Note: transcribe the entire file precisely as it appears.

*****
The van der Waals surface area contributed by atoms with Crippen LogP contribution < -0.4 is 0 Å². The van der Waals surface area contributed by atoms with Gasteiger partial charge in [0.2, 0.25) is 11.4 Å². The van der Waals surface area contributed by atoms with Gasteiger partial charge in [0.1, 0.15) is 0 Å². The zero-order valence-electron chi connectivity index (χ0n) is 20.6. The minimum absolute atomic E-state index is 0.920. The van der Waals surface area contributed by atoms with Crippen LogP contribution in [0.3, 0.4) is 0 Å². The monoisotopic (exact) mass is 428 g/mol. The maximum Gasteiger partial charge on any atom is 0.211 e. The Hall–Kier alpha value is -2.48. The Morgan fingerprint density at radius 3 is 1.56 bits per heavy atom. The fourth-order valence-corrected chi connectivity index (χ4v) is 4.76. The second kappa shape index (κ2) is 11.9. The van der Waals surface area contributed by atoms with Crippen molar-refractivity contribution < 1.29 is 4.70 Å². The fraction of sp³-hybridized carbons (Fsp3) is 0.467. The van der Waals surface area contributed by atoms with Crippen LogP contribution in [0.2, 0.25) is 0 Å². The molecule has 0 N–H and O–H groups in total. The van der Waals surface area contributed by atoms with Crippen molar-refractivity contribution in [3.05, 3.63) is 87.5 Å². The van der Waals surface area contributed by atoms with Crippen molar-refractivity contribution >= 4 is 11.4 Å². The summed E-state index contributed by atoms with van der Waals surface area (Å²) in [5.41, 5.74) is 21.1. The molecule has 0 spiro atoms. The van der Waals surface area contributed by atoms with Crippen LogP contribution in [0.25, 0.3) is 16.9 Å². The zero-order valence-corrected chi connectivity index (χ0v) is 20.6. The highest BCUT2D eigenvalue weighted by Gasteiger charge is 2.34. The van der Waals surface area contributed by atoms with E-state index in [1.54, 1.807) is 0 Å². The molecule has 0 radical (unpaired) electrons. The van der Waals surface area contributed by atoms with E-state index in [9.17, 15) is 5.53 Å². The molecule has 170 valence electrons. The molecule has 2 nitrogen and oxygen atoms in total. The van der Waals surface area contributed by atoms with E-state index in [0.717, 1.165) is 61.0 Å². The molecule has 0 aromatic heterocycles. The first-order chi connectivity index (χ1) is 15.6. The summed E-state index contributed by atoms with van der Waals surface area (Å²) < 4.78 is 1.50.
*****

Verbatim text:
The van der Waals surface area contributed by atoms with Crippen LogP contribution < -0.4 is 0 Å². The van der Waals surface area contributed by atoms with Gasteiger partial charge in [0.2, 0.25) is 11.4 Å². The van der Waals surface area contributed by atoms with Gasteiger partial charge in [0.1, 0.15) is 0 Å². The zero-order valence-electron chi connectivity index (χ0n) is 20.6. The minimum absolute atomic E-state index is 0.920. The van der Waals surface area contributed by atoms with Crippen LogP contribution in [0.3, 0.4) is 0 Å². The monoisotopic (exact) mass is 428 g/mol. The maximum Gasteiger partial charge on any atom is 0.211 e. The Hall–Kier alpha value is -2.48. The Morgan fingerprint density at radius 3 is 1.56 bits per heavy atom. The fourth-order valence-corrected chi connectivity index (χ4v) is 4.76. The second kappa shape index (κ2) is 11.9. The van der Waals surface area contributed by atoms with Crippen molar-refractivity contribution < 1.29 is 4.70 Å². The fraction of sp³-hybridized carbons (Fsp3) is 0.467. The van der Waals surface area contributed by atoms with Crippen LogP contribution in [0.2, 0.25) is 0 Å². The molecule has 0 N–H and O–H groups in total. The van der Waals surface area contributed by atoms with Crippen molar-refractivity contribution in [3.05, 3.63) is 87.5 Å². The van der Waals surface area contributed by atoms with Crippen molar-refractivity contribution >= 4 is 11.4 Å². The summed E-state index contributed by atoms with van der Waals surface area (Å²) in [5.41, 5.74) is 21.1. The molecule has 0 spiro atoms. The van der Waals surface area contributed by atoms with Crippen LogP contribution in [0.25, 0.3) is 16.9 Å². The zero-order valence-corrected chi connectivity index (χ0v) is 20.6. The highest BCUT2D eigenvalue weighted by Gasteiger charge is 2.34. The van der Waals surface area contributed by atoms with E-state index in [1.54, 1.807) is 0 Å². The molecule has 0 radical (unpaired) electrons. The van der Waals surface area contributed by atoms with E-state index in [9.17, 15) is 5.53 Å². The molecule has 170 valence electrons. The molecule has 2 nitrogen and oxygen atoms in total. The van der Waals surface area contributed by atoms with E-state index in [0.717, 1.165) is 61.0 Å². The molecule has 0 aromatic heterocycles. The first-order chi connectivity index (χ1) is 15.6. The summed E-state index contributed by atoms with van der Waals surface area (Å²) < 4.78 is 1.50.